SAN FRANCISCO — May 4 Update:
US District Judge William Alsup held a brief hearing Tuesday on PG&E’s alleged probation violation and decided to call another hearing on June 2 to allow more time to consider the issues involved.
The judge called the 2019 Kincade Fire “catastrophic” and said he wanted to hear more, but expressed skepticism about the idea of extending PG&E’s time on probation and imposing a special master on the company, but also willingness to hear more on the idea from the lawyers who represent PG&E customers.
On Tuesday a federal judge will consider revoking the criminal probation of PG&E.
With only months to go in its five-year sentence, PG&E’s probation officer accuses it of yet another probation violation by sparking a destructive wildfire.
“You have 115 people who have died due to PG&E’s actions while on probation,” said Santa Clara law professor and former CPUC commissioner Catherine Sandoval. “If [PG&E] were a person, not only would they be in jail but they would likely be looking at a death sentence. But there’s no corporate death sentence.”
US District Judge William Alsup ordered PG&E to appear on a “revocation of supervised release” hearing after Sonoma County prosecutors filed 33 criminal charges against the company for sparking the 2019 Kincade Fire.
It’s a step further than the same judge went after PG&E was named as the cause of the 2018 Camp Fire.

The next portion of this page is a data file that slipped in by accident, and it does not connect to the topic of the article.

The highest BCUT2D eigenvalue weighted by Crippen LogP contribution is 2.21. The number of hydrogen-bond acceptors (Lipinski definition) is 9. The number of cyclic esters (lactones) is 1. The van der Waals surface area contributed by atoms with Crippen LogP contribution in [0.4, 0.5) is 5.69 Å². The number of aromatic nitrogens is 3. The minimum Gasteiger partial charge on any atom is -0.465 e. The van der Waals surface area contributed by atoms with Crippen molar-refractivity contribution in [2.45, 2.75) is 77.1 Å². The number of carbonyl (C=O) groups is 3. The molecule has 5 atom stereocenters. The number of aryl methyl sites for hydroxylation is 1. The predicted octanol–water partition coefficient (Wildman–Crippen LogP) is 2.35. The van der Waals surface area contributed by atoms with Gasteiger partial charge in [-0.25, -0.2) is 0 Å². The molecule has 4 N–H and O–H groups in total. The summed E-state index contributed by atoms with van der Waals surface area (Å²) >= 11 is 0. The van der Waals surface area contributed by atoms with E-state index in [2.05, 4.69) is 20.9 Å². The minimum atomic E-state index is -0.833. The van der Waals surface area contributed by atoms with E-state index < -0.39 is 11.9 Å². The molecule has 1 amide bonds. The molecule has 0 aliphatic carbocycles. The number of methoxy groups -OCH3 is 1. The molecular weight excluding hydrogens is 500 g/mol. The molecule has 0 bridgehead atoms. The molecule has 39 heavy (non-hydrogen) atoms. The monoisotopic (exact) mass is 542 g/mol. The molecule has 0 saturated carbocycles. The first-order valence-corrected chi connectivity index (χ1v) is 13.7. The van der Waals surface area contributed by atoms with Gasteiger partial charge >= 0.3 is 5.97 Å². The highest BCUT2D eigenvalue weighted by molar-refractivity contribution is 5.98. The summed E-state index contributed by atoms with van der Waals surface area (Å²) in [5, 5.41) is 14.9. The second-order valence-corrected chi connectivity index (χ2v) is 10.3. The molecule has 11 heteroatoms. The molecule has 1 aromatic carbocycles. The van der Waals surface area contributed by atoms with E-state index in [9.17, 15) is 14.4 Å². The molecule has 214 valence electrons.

PG&E ended up pleading guilty to one felony for sparking that fire and to 84 felony manslaughter charges for killing people in the flames.
Revoking PG&E’s probation would not open up the option of prison time, but the judge could choose to appoint a special master, a person with authority, to make PG&E conform to the court’s orders.
The first order of PG&E’s probation is plain enough: “The defendant organization shall not commit another federal, state or local crime.”
PG&E admits that its power line sparked the 2019 Kincade Fire, but denies that it was a crime.
“As we’ve previously stated we disagree with that criminal complaint,” PG&E spokesperson Lynsey Paulo wrote in an email. “We remain committed to working to further reduce wildfire risk on our energy system.”
Judge Alsup could also try to add years to PG&E’s probation or re-start the company’s five-year probation sentence, though prosecutors have warned that it would be an unprecedented move.
Sandoval says PG&E would almost certainly appeal any additional probation time in a challenge to the Ninth Circuit but said that Judge Alsup ought to order it anyway.
ABC10 asked, “is California less safe if PG&E gets off probation?”
Sandoval replied, “I fear so.”